BTW, the Atlantico Norte Terminal IS an actual terminal, albeit a small one. As far as I know, the Fortuna buses have been coming and going from there for years. I'd be surprised if that has changed but if it has the new bus stop is probably in the same immediate area. There is also an ACTUAL Coca Cola "Terminal", or at least a place for buses with an enclosed yard, ticket window, waiting room etc. that is located just to the north across Avenida 2 from the Merced Church, but it is hardly used and most of the buses that take off from that area leave from simple bus stops (or crumbling buildings") in the streets nearby.

When I first started using buses in CR that is where the bus from the airport used to let off. Now they have moved across the street to the southern side of Merced Park. But I think that has more to do with their changing the routes. The buses used to come in along Paseo Colon, which was great since the ride was nearly as quick as the airport taxis that take the same route. Now, I'm guessing to relieve traffic congestion, they've redirected buses several blocks further south along an avenida with special bus lanes in it (which do nothing to speed up the buses) and that has probably added a good 5-10 extra minutes to the ride.

Anyway, I don't want to make it sound like undertaking this sort of urban adventure is without its risks, but it is certainly not as dodgey as mfc seemed to have made it out. Always use common sense and you'll probably be fine.

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Juan Santamaria Intl Airport
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Isla Colon
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Winnipeg, Canada
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5. Re: Difference between Coca Cola and Atlantico Norte terminals

Prolijo you are correct, we arrive in the airport at 9:30am and are undecided if we should take the bus or cab to Atlantico Norte. We will each have two large backpacks with us.

We are planning on taking the public bus throughout our trip across Costa Rica. Will we encounter these same safety issues while taking buses in other parts of Costa Rica or is it mostly an issue in San Jose?

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Costa Rica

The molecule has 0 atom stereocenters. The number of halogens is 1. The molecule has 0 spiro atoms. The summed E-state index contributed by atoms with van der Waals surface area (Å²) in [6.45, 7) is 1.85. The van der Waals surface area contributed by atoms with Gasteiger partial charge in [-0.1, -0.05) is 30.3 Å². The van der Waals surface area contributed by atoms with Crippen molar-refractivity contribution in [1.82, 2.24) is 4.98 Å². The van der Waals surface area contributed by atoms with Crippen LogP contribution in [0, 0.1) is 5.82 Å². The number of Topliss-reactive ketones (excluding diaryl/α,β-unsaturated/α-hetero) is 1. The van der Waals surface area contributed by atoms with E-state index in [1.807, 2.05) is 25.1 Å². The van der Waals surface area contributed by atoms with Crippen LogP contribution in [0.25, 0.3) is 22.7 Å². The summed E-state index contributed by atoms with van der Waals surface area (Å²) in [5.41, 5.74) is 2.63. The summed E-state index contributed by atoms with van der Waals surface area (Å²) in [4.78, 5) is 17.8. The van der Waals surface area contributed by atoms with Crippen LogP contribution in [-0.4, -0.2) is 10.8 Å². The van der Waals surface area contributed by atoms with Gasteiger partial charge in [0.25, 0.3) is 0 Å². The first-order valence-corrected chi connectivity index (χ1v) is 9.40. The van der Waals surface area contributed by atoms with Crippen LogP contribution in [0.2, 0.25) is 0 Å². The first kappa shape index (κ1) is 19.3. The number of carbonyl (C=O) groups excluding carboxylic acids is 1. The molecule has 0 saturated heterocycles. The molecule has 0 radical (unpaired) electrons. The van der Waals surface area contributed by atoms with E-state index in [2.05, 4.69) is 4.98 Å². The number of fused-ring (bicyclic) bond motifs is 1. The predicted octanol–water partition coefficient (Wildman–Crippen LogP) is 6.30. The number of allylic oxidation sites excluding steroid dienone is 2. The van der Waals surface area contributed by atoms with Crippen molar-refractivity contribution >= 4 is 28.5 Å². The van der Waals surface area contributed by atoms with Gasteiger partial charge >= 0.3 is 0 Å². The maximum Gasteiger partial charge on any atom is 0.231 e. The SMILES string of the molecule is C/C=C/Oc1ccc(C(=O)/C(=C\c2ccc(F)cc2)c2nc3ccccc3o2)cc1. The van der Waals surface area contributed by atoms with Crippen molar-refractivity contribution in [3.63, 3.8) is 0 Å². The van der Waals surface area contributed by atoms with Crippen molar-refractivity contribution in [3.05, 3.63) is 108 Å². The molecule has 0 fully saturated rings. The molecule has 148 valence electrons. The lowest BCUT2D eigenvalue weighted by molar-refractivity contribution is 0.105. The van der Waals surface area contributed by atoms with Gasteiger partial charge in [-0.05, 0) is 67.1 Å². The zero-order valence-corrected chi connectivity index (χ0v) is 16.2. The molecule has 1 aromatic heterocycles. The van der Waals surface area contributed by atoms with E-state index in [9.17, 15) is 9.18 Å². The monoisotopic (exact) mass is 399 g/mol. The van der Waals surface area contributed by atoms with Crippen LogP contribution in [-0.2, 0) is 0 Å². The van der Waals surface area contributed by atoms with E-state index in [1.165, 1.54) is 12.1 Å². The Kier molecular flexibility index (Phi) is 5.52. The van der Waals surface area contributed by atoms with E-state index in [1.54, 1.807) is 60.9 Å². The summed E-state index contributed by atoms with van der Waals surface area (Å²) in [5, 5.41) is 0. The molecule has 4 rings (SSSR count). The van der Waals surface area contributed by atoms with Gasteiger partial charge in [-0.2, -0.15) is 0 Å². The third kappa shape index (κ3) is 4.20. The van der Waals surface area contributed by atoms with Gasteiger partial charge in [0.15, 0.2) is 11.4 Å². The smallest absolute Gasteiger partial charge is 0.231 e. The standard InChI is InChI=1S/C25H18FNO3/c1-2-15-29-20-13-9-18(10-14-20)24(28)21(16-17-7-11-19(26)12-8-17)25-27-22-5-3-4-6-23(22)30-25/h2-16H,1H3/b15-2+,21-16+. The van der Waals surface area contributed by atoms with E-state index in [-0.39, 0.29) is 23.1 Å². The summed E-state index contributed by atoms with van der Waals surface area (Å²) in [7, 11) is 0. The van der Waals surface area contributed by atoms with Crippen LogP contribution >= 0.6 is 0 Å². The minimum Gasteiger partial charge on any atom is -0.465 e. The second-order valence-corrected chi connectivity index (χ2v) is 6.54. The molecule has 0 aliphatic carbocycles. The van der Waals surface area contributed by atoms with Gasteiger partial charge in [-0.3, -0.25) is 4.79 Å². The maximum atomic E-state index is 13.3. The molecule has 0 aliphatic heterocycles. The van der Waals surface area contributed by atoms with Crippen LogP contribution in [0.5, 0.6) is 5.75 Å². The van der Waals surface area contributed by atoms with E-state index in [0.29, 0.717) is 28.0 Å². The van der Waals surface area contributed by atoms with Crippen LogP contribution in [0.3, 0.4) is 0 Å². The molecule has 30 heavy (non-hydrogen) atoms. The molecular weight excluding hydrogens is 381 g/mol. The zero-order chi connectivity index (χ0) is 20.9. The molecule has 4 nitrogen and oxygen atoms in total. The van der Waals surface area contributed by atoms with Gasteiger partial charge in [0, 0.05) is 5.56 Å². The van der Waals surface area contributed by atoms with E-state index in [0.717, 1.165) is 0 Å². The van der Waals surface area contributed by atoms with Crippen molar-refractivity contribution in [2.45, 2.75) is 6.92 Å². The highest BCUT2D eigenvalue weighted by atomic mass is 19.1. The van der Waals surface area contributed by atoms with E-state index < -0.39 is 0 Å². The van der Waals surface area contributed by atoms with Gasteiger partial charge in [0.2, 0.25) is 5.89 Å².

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6. Re: Difference between Coca Cola and Atlantico Norte terminals

Mostly just San Jose.

Fortuna doesn't have a terminal at all. Just a bus stop in front of the city park and that's the way it is in most of the smaller towns. Sta Elena near Monteverde doesn't have a city park so the bus stops in center of town in front of the church. Neither is anything what I'd call dangerous in any way. But there are no hard and fast rules on what each town will have.

Some of the larger towns such as Jaco, Cartago, and even Heredia don't have any bus terminal either, though I might be wrong about some of those. OTOH, some of the smaller towns that you'd think wouldn't have terminals actually do (if you can call them that) such as little Parrita on the way to Quepos. Quepos has more what I'd call a bus yard and is pretty scummy looking (not a place I'd hang around after dark). And some of the larger towns serve as transportation hubs and actually have quite respectable terminals.

I suppose those hub towns with larger terminals could attract the same sorts of bad guys that you might find at SJ bus areas, but being smaller towns I'd be surprised if they're anywhere near as "dangerous". Examples of those include Ciudad Quesada (aka San Carlos), which you'll be passing through on your way to Fortuna and San Isidro del General(aka Perez Zeledon), which you may pass through if you head to southern destinations such as Chirripo, Dominical or even Golfito if you don't mind a really long ride. Neither of those places are places you'd want to spend the night unless you missed the last bus out to whereever you're going. At the time you're going, you won't even need to get off the bus at San Carlos. If you head south through San Isidro, depending on where you're heading you might have to switch buses or even change bus terminals. And if you get in too late you might have to spend the night.

I wouldn't worry too much about bus terminal safety per se, but I'd exercise the same sort of care with your personal belongings whereever you go. Better safe than sorry. Besides, by making it a habit, it sort of becomes second nature and you don't really have to think about it the same way. It just becomes something you do.

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7. Re: Difference between Coca Cola and Atlantico Norte terminals